The farmers at the CSA I belong to send out an email with the week’s “veggie forecast.” This week’s report suggested that the nights are getting cooler, and that a lot of the crops available for picking will likely last only until the first frost…which might be here sooner than we think. So, yesterday, instead of knitting sleeves as a break from my reading, I decided to spend an extra hour at the farm. I gathered at least 15 quarts of paste tomatoes, a canvas bag full of green beans, and a few handfuls of tomatillos for salsa — all in addition to the week’s share (onions, peppers, cabbage, cauliflower, tomatoes, salad mix, basil, parsley, potatoes, leeks).

Looks like that veggie forecast has turned into a bit of a rooster forecast — I think I know what I’ll be doing this weekend! (Preserving. I just saw a recipe for tomato jam that looks pretty yummy, I’d love to can a few more quarts of tomatoes for the shelf, and I can always use more dilly beans…)

Also, I couldn’t help myself. I picked a huge armful of zinnias — the fields are still practically overflowing with them. Yesterday was the first farm day that felt like fall, and the cooler temperatures made it much easier for me to linger in the rows of herbs, flowers, and veggies.

I had about a quart of handpicked paste tomatoes that had ripened nicely in the fridge yesterday, and the plan was to make a small pot of sauce. I actually finished the book I had set out to read yesterday, so I decided to do something more elaborate — homemade noodles. This was the first time I’ve ever hand-cut noodles to a fettucine-ish width, and boy, do I need some more practice. Despite their irregularities, the noodles were delicious. We ate them immediately, with some homemade sauce. (And I didn’t even think to take a picture. My stomach was too excited about dinner.)

I do, however, have some non-pajama action shots of my textured shawl to share.

This is slightly too scratchy to be worn super close to my neck, but draped a bit more loosely, it adds a nice amount of warmth. It is also perfect to wrap around my shoulders while curled up on the couch. This will certainly be in my rotation of warm things this fall and winter — and I think it might look really nice with my Kerrera! Extra motivation to start those sleeves later today…

WIP smart.

Sorry about that. I can’t help myself. (Seriously. Last week I taught a section on Marco Polo, and it was all I could do to not begin class with: Maaaaarcoooo! And yes, you’re right. I do not work on 12th-century China. The class I’m TAing covers a lot of ground.)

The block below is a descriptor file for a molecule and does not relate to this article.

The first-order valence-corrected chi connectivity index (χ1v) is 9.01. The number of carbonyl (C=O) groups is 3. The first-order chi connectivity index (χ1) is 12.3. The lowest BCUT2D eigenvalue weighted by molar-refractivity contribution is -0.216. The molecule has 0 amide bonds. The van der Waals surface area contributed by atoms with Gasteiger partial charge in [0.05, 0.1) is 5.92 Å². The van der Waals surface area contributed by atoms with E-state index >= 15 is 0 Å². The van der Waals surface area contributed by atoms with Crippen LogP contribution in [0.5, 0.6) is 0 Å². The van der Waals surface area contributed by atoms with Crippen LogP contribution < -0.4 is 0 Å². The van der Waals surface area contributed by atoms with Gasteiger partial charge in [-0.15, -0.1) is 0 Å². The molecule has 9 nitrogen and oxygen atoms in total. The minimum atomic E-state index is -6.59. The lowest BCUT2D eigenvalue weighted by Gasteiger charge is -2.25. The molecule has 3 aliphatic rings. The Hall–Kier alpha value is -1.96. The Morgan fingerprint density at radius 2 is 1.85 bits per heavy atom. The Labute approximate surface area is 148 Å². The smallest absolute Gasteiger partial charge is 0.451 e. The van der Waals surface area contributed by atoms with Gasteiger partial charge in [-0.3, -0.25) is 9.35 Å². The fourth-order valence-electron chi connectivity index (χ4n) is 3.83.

Anyway, back to knitting. This weekend, I took a mini-vacation to my friend K’s apartment. She had minor surgery on Friday, so Boh and I went to keep her company and help her with things that are tough to do one-handed. (You know, like open those child-proof pill bottles.) She’d certainly have managed without us, but I think our plan was more fun. I tell you all of this to explain that on Thursday night, I found myself deliberating not over what books to pack, but over what knitting to bring with me. The weather has turned fall-like, and as such, I’ve been in a sweater-knitting mood. And then, while digging for my notions bag, I came upon my (rather embarrassing) pile of unfinished cozy sweaters (which even includes a neglected, and thus totally unhelpful test-knit). As soon as I touched the Ultra Alpaca fabric of my Kerrera, I knew that was the sweater that would be coming with me.

I discovered that I was a lot further along than I remembered, and this weekend I knit the reverse stockinette portion of the back and both fronts. This morning I did the three needle bind off to seam the shoulders, and slipped it on to get a sense for the fit. So far, I am very happy. (I decided to do the bind-off on the right side, as I’m not sure the pattern suggested which way to do it. I figured the raised, but clean, seam on the outside would make the sweater sit more comfortably on my shoulders, and mirror/echo the fake side seams on the body. The wrong side looks really great — an invisible seam — and I was probably supposed to do this the other way, but I think I like the choice I made.) You can’t see the shoulder seams in this pictures, but since I’m knitting this as part of a relaxed KAL, (Hi, Mick and Laura!) maybe this info will come in handy.